Social Media in the Classroom

by Hana S. Noor Al-Deen (Volume editor)
©2016 Textbook XIX, 240 Pages


Social Media in the Classroom provides a comprehensive resource for teaching social media in advertising, public relations, and journalism at the undergraduate and graduate levels. With twelve chapters by contributors from the United States, the United Kingdom, and Australia, this volume provides original scholarly work which encompasses a wide range of methodologies, theories, and sample assignments for implementing social media. This book is an excellent resource for preparing students to transform their personal skills in social media into professional skills for success in the job market.

Table Of Contents

  • Cover
  • Title
  • Copyright
  • About the Editor
  • About the Book
  • This eBook can be cited
  • Table of Contents
  • List of Assignments
  • List of Tables
  • Foreword
  • Preface
  • Acknowledgments
  • Part One: Applying Social Media in Teaching Advertising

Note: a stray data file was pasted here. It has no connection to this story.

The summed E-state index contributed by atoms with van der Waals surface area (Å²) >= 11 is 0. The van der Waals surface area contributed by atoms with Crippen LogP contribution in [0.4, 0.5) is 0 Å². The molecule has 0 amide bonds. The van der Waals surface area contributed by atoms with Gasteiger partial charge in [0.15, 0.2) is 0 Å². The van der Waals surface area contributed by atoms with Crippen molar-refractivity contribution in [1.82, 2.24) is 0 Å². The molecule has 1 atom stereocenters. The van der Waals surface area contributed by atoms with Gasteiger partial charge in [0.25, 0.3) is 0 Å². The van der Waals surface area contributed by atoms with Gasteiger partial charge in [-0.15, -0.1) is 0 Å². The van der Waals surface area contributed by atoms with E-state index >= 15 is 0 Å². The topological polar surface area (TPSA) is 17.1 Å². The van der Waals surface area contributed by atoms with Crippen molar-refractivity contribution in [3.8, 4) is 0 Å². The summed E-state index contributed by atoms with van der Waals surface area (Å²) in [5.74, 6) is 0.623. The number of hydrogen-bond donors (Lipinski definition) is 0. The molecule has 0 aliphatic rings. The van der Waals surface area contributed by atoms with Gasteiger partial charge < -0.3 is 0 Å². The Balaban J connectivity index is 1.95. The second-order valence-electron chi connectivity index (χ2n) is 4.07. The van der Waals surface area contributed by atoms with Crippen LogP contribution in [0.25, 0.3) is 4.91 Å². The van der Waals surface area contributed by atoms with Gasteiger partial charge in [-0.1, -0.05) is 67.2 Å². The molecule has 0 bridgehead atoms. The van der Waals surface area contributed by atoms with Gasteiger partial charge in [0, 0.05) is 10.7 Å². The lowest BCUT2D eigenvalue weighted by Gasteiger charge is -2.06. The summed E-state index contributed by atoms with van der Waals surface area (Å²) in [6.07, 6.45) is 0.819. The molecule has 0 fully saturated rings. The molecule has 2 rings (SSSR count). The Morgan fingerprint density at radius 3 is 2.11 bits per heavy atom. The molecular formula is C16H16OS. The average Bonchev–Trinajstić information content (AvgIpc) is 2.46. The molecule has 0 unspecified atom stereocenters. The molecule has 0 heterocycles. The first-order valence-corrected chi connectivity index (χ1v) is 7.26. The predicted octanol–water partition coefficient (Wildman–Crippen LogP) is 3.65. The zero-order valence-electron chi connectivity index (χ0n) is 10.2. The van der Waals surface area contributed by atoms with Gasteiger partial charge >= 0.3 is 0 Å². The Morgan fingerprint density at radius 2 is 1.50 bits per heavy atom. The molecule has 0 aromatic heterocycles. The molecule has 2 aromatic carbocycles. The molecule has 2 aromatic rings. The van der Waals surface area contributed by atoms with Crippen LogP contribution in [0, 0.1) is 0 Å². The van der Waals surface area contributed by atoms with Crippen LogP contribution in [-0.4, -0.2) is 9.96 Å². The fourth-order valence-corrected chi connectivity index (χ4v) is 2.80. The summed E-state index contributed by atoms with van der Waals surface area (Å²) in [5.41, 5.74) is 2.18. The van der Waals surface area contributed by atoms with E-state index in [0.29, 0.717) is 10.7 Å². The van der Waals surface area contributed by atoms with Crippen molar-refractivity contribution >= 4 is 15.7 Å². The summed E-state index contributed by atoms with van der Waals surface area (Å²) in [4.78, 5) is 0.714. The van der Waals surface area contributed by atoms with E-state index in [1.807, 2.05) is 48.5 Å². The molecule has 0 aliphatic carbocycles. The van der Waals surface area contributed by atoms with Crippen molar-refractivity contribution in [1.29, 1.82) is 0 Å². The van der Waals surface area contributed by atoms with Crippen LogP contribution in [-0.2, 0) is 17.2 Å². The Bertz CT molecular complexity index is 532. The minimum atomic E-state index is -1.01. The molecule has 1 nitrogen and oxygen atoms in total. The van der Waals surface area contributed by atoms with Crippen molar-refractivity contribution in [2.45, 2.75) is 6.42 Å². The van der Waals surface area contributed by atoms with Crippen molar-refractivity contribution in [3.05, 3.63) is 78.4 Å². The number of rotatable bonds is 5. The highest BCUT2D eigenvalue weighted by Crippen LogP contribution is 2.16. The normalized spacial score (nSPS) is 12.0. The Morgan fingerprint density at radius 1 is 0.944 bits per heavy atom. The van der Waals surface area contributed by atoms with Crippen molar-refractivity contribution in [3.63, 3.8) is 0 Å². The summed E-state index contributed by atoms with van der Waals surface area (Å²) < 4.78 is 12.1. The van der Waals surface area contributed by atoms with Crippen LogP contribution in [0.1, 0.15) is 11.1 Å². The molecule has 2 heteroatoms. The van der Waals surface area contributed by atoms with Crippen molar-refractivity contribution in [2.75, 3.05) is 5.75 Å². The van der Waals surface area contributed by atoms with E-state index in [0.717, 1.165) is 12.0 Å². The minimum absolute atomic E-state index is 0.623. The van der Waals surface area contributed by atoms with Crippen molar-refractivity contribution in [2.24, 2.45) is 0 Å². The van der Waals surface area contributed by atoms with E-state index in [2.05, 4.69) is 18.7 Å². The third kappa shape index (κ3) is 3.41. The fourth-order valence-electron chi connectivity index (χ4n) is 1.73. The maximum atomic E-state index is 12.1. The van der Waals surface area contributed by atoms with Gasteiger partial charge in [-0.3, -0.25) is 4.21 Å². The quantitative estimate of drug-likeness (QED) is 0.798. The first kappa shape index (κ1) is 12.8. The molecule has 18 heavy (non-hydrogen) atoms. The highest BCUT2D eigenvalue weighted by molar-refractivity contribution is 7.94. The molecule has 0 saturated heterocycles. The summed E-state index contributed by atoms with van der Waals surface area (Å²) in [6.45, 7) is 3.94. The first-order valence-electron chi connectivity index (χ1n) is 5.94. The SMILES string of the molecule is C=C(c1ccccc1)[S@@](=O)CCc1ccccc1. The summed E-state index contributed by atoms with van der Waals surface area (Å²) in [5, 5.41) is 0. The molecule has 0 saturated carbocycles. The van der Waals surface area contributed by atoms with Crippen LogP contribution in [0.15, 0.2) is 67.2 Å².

• Chapter One: Digitally Driving Student Engagement to Improve Pedagogical Outcomes
  • Chapter Two: Connectivism and the Classroom: Translating Theory into Teaching
  • Chapter Three: Being Your Own Chief Marketing Officer: Student Perceptions of Personal Branding
  • Chapter Four: Social Media and Applied Learning
  • Part Two: Applying Social Media in Teaching Public Relations
  • Chapter Five: Taming the Social Media Data Deluge: Using Social Media Research Methods in the Public Relations Classroom
  • Chapter Six: Drop and Give Me 20 (Social Media Platforms): Using Boot Camp to Teach Social Media Strategy
  • Chapter Seven: The Art of Tweeting: Integrating Primary Social Media Research into a Public Relations Writing Course
  • Chapter Eight: New Technologies for Social Media and Public Relations Education
  • Part Three: Applying Social Media in Teaching Journalism
  • Chapter Nine: Challenging the Newsroom Paradigm: Four Nations’ Journalism Students Interrogate Global Issues Through Social Media
  • Chapter Ten: Storytelling 2.0: Using Social Media Tools to Craft Multimedia Stories
  • Chapter Eleven: Using Network Analytic Tools to Teach Social Media Impact on Citizen Journalism
  • Chapter Twelve: Going on a News Consumption Diet: Engaging Students in Meaningful Current Events Discussions Through Social Media
  • About the Editor
  • About the Contributors
  • Index

Assignment 1.1.  Digital Strategy Project

Assignment 2.1.  Project Discovery: Five Days in the Life of an Account Planner

Assignment 3.1.  Define Your Personal Brand

Assignment 3.2.  Discovering Your Personal Brand

Assignment 3.3.  Media Management and Entrepreneurship Project